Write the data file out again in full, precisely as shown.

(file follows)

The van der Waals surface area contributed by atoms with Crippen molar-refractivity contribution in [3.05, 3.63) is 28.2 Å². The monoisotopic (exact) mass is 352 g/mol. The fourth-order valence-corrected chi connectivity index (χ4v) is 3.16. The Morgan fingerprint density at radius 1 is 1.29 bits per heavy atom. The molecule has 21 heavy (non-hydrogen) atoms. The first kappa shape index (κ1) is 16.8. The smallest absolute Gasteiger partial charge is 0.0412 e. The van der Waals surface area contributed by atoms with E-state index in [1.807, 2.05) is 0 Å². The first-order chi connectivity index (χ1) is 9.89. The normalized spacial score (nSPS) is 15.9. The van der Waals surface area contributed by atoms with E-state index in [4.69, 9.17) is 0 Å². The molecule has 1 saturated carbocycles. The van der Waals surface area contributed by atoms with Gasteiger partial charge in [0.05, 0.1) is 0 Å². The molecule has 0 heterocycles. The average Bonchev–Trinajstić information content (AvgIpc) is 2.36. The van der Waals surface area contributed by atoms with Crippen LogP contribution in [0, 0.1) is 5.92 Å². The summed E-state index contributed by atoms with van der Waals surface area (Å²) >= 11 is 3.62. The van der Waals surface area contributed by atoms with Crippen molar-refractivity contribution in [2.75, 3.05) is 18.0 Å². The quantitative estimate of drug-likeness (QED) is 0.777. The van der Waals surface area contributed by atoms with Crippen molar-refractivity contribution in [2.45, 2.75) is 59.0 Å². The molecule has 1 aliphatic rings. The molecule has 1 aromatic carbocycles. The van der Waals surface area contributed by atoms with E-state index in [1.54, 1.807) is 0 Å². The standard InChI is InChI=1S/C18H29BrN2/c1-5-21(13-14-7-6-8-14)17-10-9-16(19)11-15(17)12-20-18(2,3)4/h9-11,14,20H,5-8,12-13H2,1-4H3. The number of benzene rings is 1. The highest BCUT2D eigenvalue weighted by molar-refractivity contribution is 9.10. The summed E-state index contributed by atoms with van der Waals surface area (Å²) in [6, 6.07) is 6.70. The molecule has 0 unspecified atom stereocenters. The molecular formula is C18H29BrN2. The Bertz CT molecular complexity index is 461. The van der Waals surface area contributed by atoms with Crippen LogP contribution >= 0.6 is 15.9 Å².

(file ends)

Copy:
The van der Waals surface area contributed by atoms with Crippen molar-refractivity contribution in [3.05, 3.63) is 28.2 Å². The monoisotopic (exact) mass is 352 g/mol. The fourth-order valence-corrected chi connectivity index (χ4v) is 3.16. The Morgan fingerprint density at radius 1 is 1.29 bits per heavy atom. The molecule has 21 heavy (non-hydrogen) atoms. The first kappa shape index (κ1) is 16.8. The smallest absolute Gasteiger partial charge is 0.0412 e. The van der Waals surface area contributed by atoms with E-state index in [1.807, 2.05) is 0 Å². The first-order chi connectivity index (χ1) is 9.89. The normalized spacial score (nSPS) is 15.9. The van der Waals surface area contributed by atoms with E-state index in [4.69, 9.17) is 0 Å². The molecule has 1 saturated carbocycles. The van der Waals surface area contributed by atoms with Gasteiger partial charge in [0.05, 0.1) is 0 Å². The molecule has 0 heterocycles. The average Bonchev–Trinajstić information content (AvgIpc) is 2.36. The van der Waals surface area contributed by atoms with Crippen LogP contribution in [0, 0.1) is 5.92 Å². The summed E-state index contributed by atoms with van der Waals surface area (Å²) >= 11 is 3.62. The van der Waals surface area contributed by atoms with Crippen molar-refractivity contribution in [2.75, 3.05) is 18.0 Å². The quantitative estimate of drug-likeness (QED) is 0.777. The van der Waals surface area contributed by atoms with Crippen molar-refractivity contribution in [2.45, 2.75) is 59.0 Å². The molecule has 1 aliphatic rings. The molecule has 1 aromatic carbocycles. The van der Waals surface area contributed by atoms with E-state index in [1.54, 1.807) is 0 Å². The standard InChI is InChI=1S/C18H29BrN2/c1-5-21(13-14-7-6-8-14)17-10-9-16(19)11-15(17)12-20-18(2,3)4/h9-11,14,20H,5-8,12-13H2,1-4H3. The number of benzene rings is 1. The highest BCUT2D eigenvalue weighted by molar-refractivity contribution is 9.10. The summed E-state index contributed by atoms with van der Waals surface area (Å²) in [6, 6.07) is 6.70. The molecule has 0 unspecified atom stereocenters. The molecular formula is C18H29BrN2. The Bertz CT molecular complexity index is 461. The van der Waals surface area contributed by atoms with Crippen LogP contribution >= 0.6 is 15.9 Å².